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Top Five Essay Tips

1. Answer the question - whatever it may be that you are asked to write about, you need to plan and prepare. Often it can seem that time spent annotating a text and planning out an answer are wasted in an exam scenario, because you are directly given marks for this. However, if that's how you feel about it, you need to rethink. Nothing good comes from a place of lack: if you haven't spent the time thinking about the text, extract, question, for example, then what do you expect to get marks for? The purpose of an essay response is to share your ideas. If you don't take time to form those ideas and work out how to present them clearly and thoughtfully, your time is most certainly wasted. Martin Luther King's 'I Have a Dream' speech is not so widely known and remembered because he came up with it on the spot. Rihanna has not had 14 no.1 hits because she made it up during recording. Jess Bezos isn't one of the wealthiest entrepreneurs in the world because he disregarded planning and preparation time. 

2. Answer the question - you must stay focused on the question. This follows on logically from having a plan, and feeds into points 3 and 4. Ever asked someone a simple question only to have them go off on 1001 tangents about barely related things? It's frustrating because it doesn't serve the purpose required. Don't be that person in your essay. NB. it's easy to end up going off the subject if you've run out of ideas; if you haven't spent sufficient time planning and preparing, you're likely to run out of relevant ideas...

3. Answer the question - with an introduction. An introduction is another example of something that is only worth doing if you do it well. And if you write a decent introduction, it can make your entire essay. Unsurprisingly, it is nearly impossible to write a worthwhile introduction if you haven't planned or prepared! Your essay should open with a short paragraph in which you state how you are going to tackle the question. If you were asked, 'How is the theme of love presented in Romeo and Juliet?' you might use your introduction to explain that the theme of love is inescapable in the text as Shakespeare explores courtly love, romantic love, and familial love. You might also explain that your essay will focus on exploring Shakespeare's exploration of familial love through the theme of loyalty. The introduction is also an excellent place to introduce your ideas about why the writer is doing this and how this idea links to any key aspects of context.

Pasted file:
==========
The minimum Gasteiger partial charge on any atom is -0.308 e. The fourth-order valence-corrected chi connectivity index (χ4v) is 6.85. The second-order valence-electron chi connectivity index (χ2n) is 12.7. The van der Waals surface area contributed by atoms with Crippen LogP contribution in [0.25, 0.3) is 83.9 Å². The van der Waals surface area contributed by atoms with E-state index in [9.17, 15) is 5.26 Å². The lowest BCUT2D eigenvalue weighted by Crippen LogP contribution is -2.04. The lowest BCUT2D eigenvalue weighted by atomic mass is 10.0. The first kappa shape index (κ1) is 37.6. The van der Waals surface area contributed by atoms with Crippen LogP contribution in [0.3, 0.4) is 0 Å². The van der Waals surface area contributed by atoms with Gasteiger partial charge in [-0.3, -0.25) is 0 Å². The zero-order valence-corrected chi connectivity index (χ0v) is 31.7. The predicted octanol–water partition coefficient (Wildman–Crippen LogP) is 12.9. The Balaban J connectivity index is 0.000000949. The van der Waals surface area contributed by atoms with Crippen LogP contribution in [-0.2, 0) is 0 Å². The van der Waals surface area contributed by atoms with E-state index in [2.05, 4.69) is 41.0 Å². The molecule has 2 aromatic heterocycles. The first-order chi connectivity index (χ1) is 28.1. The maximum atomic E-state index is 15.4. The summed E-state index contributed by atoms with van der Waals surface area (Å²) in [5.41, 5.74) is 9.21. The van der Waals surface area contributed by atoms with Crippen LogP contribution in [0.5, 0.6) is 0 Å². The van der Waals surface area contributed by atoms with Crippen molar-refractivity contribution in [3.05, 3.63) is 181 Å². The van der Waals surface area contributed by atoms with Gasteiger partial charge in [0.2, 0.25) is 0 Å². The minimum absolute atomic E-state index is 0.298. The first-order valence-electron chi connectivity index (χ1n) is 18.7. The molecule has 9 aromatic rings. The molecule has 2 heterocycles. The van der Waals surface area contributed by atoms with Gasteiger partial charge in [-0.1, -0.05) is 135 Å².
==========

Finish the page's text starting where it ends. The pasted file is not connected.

4. Guess what? Answer the question! Topic sentences are crucial to a clear and coherent essay and therefore to answering the question asked. These are the sentences at the start of each paragraph; you could think of them as mini introductions. Put simply, a topic sentence ought to give the reader a clear understanding of what the focus of the paragraph will be. If you've been asked about how Macbeth is presented as violent, each topic sentence should state what element of his violent/non-violent presentation you will explore in more detail throughout the paragraph.

For example, 'Throughout the extract, Shakespeare is presented as rightfully violent in his duty as a soldier and protector of his King and country'; 'Although Macbeth has violent tendencies, his soliloquies tend to unearth his more rational and empathetic views'; 'Whilst it is easy to consider Macbeth as a violent character - given the deaths at his hands - his violence is diminished when in comparison with the non-physical violence of Lady Macbeth'.

5. Explore WHY. Although tips 1-4 are inherent in the idea of answering an essay question, the exploration of why a writer may be doing what they are doing is perhaps less so. 'Why' is perhaps the word I find myself asking the most when it comes to giving feedback on English Literature essays. Yes, Shakespeare may well have been presenting Lord Capulet as livid in Act 3, Scene 5, but why? Dickens could certainly have been using Scrooge's stinginess to comment on the stinginess of the upper classes in Victorian Britain, but why? Stevenson most definitely creates a stark contrast between Hyde's house and all the other homes in the 'bystreet' in chapter 1, but why? 

Sometimes, the 'why' seems obvious; write it down anyway. Sometimes, the 'why' requires you to pause and contemplate, and be tentative: perhaps the writer was trying is possible that the author wanted us to understand...